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A question similar to this has been asked before, but I am asking specifically about using composition as an alternative to using module mixins.

class Helper
  def do_somthing
  end
end

If I need to 'use' a class but not inherit it , I would simply compose it and use it.

class MyStuff
  def initialize
    helper = Helper.new
    helper.do_something
  end
end

Why would I like to create a module for this:

 module Helper
   def do_something
   end
 end

class MyStuff
  include Helper
end

The only difference I see is there wont be many Helper objects lying around if I use modules. But I don't see anything with more objects lying around vs less bigger objects.

Moreover, I don't know if I need to subclass it in the future. So how do I decide if the users of my library want to use a module mixin, or would want to use composition?

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1  
require isn't what you need here. You need include. – Linuxios Apr 2 '13 at 2:03
    
thnx. fixed that – codeObserver Apr 2 '13 at 2:19
    
Sure. Glad to help. – Linuxios Apr 2 '13 at 2:20
up vote 8 down vote accepted

When the relationship between Helper and the MyStuff class is one of ownership, use composition. This is known as a "has-a" relationship. For example, let's say you have Person class and a Car class. You would use composition because a person has a car:

class Person
  def initialize
    @car = Car.new
  end
end

class Car
  def accelerate
    # implementation
  end
end

When Helper "acts like" MyStuff, use a module mixin. Helper, in this case, takes on the role of MyStuff. This is a bit different than a "is-a" relationship, which would imply that you should use traditional inheritance. For example, let's say we have a Person class and a Sleeper module. A person takes on the role of a sleeper sometimes, but so do other objects--instances of Dog, Frog, or maybe even Computer. Each of those other classes represent something that can go to sleep.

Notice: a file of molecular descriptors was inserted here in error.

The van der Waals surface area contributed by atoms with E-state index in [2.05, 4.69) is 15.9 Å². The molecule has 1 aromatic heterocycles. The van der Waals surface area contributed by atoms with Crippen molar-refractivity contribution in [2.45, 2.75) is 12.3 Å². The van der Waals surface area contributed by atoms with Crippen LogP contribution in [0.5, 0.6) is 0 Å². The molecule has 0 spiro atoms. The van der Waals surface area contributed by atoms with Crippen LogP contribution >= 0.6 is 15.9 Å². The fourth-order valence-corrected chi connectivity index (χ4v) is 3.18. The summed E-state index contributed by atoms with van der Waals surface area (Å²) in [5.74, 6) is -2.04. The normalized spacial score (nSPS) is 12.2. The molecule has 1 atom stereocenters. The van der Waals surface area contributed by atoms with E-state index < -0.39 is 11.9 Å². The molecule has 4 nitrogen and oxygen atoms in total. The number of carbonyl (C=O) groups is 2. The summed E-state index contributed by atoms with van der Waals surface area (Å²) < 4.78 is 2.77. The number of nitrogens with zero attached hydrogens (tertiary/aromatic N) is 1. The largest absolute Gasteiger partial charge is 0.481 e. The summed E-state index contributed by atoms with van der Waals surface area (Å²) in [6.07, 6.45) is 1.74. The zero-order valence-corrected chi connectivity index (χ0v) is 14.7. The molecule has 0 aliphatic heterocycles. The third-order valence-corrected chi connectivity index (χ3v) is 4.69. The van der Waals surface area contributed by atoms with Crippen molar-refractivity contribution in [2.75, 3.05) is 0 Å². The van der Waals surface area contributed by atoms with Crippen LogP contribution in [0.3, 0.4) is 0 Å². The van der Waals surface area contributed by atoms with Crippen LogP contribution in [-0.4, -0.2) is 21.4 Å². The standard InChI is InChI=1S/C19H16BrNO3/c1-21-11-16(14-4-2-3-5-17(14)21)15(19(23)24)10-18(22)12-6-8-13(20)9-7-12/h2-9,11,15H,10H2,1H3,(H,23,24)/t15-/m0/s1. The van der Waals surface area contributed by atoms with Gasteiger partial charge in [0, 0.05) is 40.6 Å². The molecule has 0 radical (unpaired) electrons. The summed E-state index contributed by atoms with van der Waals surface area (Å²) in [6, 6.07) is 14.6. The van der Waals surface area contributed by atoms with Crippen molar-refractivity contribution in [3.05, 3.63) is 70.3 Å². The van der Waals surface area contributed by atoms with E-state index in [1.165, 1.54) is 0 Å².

module Sleeper
  def go_to_sleep
    # implementation
  end
end

class Person
  include Sleeper
end

class Computer
  include Sleeper
end

Sandi Metz's Practical Object-Oriented Design in Ruby is an excellent resource for these topics.

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That is a matter of “Duck Typing”. If you want your class to behave like a Helper, you do include. Whether you are to encapsulate Helper behaviour, the right choice is require.

Mixing Enumerable in, you give your class the huge load of methods by implementing the only each method. Wrapping Array you may hide iteration from others and use it for holding your data only. And vice versa.

share|improve this answer
    
Can you bit explain ? by implementing the only each method – Arup Rakshit Apr 2 '13 at 4:46
    
Your class is to emplement the only one (each) method and mix Enumerable in to yield all the delights of …hhmm …iterationing. – mudasobwa Apr 2 '13 at 4:55
    
my bad! didn't get you – Arup Rakshit Apr 2 '13 at 4:57

Modules mixin is more like multiple inheritance, so follow the usual inheritance vs composition rule — is-a or has-a. By the way, it's include Helper, not require 'Helper'.

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There are a few thing I can share:

  • In case you need to share common behaviours in different classes and modules, you should make it into modules so that later you can just include the modules wherever you like to. It will also help the testing since it's already DRY.

  • In the case of responsibility, you can make it into new modules to make it clear to understand and improve readability of the codebase. It would help to reduce the size of your main classes which should be easy to follow and maintain.

One thing you may notice that include adds functionalities to your instance where extend does to the Class itself.

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